NEWS FLASH (or stray voltage, hard to determine which): Ol’ Sparky, our Eisenhower-era mainframe computer, predicts the U.S. Supreme Court will uphold Wisconsin’s legislative district maps. (But don’t expect a decision to be announced for months.)
The Madison daily newspaper and the liberal-progressive-socialist establishment is fully invested in the story line that the only reason Republicans dominate Wisconsin politics is nefarious map drawing by wingtip-wearing monks in candle-lit caverns, crazed bats whirring overhead. For a welcome corrective, check out “A line the High Court shouldn’t cross” in the Wall Street Journal this morning. Then read George Will.
The Democrat(ic) plaintiffs have hit upon a formula called the efficiency gap. They cite the 2012 results following the redistricting: Republican candidates won 48% of the vote, but 61% of the legislative seats.
What they never reveal is that Republicans aggrandized fewer votes because they made the race in only 78 Assembly districts compared to 95 districts contested by Democrats, meaning Republicans received zero votes in 17 more districts than Democrats.
Or that before redistricting, Republicans controlled the State Assembly 59 to 39 (with 1 independent who voted with Republicans) in 2010. The so-called gerrymandering rendered their advantage in the next election to 60-39 — a pickup of one seat.
The Wall Street Journal makes the point that overturning the maps would:
- “put the courts deep into what Justice Felix Frankfurter called the ‘political thicket; of drawing political maps.”
- “Would undermine a bedrock principle of American politics — that we elect representatives based on electoral districts, not proportionally as in many European countries.”
We’ve said this many times: just try to make Rep. Chris Taylor’s 76th District on Madison’s Isthmus competitive. As the WSJ notes, “it would likely require bizarrely configured gerrymanders in order to achieve the judicially determined political balance.”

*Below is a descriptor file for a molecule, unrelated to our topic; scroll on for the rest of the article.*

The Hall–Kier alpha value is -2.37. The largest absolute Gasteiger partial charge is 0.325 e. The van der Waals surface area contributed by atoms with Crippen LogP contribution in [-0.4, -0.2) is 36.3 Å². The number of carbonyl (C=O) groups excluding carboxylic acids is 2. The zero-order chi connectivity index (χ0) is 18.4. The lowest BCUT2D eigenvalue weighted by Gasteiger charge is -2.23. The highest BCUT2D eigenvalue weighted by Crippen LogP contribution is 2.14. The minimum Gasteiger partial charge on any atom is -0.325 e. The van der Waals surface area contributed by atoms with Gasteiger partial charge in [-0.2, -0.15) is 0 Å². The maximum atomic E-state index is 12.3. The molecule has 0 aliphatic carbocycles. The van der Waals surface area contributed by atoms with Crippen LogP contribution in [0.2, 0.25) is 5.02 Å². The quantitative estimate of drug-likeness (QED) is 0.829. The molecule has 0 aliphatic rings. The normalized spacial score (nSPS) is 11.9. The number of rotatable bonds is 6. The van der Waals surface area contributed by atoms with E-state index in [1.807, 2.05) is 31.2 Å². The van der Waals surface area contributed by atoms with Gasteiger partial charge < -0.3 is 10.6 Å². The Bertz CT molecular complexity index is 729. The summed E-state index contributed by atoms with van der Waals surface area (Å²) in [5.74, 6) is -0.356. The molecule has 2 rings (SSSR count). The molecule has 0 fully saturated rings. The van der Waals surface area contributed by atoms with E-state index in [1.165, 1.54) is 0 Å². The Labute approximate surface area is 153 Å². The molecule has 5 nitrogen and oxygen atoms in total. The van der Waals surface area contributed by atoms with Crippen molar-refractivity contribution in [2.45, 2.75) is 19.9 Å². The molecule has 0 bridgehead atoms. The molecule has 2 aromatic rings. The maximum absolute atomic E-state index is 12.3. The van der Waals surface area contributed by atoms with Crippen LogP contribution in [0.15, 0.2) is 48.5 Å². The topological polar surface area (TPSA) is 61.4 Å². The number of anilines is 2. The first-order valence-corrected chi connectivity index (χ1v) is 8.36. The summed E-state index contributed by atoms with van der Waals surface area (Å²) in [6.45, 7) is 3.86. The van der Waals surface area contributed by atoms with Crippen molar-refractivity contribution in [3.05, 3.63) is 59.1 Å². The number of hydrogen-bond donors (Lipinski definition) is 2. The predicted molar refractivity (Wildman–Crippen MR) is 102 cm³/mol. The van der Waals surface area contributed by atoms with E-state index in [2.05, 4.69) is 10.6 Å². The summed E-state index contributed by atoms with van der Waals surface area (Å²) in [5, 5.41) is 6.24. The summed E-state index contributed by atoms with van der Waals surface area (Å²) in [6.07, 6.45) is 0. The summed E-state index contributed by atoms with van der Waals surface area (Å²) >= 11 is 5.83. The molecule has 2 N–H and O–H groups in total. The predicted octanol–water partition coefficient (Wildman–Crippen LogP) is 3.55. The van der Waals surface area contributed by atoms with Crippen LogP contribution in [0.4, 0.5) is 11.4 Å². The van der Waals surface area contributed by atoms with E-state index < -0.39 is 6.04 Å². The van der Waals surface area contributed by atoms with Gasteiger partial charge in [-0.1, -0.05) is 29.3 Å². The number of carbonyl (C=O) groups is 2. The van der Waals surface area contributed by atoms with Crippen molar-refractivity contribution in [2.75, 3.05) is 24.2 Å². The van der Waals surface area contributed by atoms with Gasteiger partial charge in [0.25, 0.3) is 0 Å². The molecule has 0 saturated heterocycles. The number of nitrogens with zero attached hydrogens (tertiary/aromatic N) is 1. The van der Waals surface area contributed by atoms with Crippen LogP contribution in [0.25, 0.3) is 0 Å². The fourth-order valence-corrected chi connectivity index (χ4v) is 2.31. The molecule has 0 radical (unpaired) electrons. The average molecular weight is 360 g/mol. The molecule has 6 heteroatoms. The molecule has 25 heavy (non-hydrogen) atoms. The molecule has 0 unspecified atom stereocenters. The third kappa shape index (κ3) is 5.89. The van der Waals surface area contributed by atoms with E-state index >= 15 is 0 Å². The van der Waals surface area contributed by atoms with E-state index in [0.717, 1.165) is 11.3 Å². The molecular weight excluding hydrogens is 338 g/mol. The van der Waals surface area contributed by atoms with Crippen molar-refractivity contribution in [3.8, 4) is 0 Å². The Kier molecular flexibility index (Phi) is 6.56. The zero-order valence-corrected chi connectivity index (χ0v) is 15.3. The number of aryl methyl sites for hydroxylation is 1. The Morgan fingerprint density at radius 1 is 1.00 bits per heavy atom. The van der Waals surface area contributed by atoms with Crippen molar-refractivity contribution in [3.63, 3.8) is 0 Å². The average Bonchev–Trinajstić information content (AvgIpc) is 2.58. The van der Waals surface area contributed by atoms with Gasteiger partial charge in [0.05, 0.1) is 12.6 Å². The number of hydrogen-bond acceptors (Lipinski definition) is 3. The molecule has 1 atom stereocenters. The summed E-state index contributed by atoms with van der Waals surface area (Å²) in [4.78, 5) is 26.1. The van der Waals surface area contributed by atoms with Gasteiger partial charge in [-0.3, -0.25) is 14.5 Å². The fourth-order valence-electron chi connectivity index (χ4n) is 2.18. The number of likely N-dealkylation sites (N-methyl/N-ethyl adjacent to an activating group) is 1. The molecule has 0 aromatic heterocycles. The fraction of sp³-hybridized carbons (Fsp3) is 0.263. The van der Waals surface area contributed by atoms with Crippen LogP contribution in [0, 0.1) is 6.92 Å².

Chris Rickert once wrote that Republicans packed Democrats into concentrated disttricts. No, Two Men and a Truck did that. Democrats and Republicans have been segregating themselves not just in Wisconsin but across the nation. Liberals gravitate toward Dane County (or become so as the course of least resistance); conservatives congregate in Waukesha County, which is less dependent on government and education. Even statewide; think California and Texas.
Bringing suit is what losers do. They did it for Act 10. They did it for right to work. They school choice. The fallacy in the present case (Whitford v Gill) is that party affiliations never change (Republicans represented the west side of Madison well into the 1960s.) and that voters are unpersuadable. (Despite Donald Trump peeling off blue collar Democrats in the Upper Midwest and many longtime Republicans voting Independent for president. Ahem.)
Finally, this system devised by some pretty intelligent Founders is self-correcting. It’s called the chief executive who IS elected statewide, proposes and can veto legislation. It would surprise only the liberal justices that Wisconsin elected and twice re-elected a Republican.
We’ll concede one point that The Capital Times used to harp on: why shouldn’t all state legislatures be unicameral like Nebraska? The peculiar history of our formation as united states dictated that the federal government have two houses: the Senate was the constitutional concession to the less populous states that they would have equal representation in at least one house. But what is the rationale for the Wisconsin Senate? (Assembly Speaker Robin Vos seems to be asking the same question.)
One could conceive of a house that would be elected proportionately by political affiliation. [REVISING: But what is the likelihood that the almost all of the 99 Assembly members would be elected from the great population centers of Milwaukee and Madison, especially if the elections were statewide?]
[UPDATED: How would a proportional Assembly work? Let’s say an even 2 million votes are cast for Assembly candidates statewide. Divided by 99 Assembly seats that’s roughly 20,000 votes per seat. Candidates would continue to run from geographic districts. Let’s say Republicans received 1.1 million votes statewide to 850,000 for Democrats and 50,000 for Socialists. Republicans would be allotted 55 seats, Democrats 43 (rounded up), and Socialists 2 seats. Which candidates are seated? The 55 highest vote-getting Republicans, the 43 highest Democrats, etc.
[The benefit of this system is it makes challengers more likely in every district, even supposedly safe districts, because each party needs to run up its statewide vote. Republicans would never leave those 21 Assembly districts uncontested as they did in 2012 if statewide party totals determined representation.
[The downside: proportional representation opens the door to third parties, coalition governments, and (potentially) stalemate. It is possible that the loser in a particular district may be seated but not the winner if that candidate is needed to satisfy the party’s statewide success. For that reason, it is also conceivable that a district may get no representation, particularly in a close, low-turnout race.]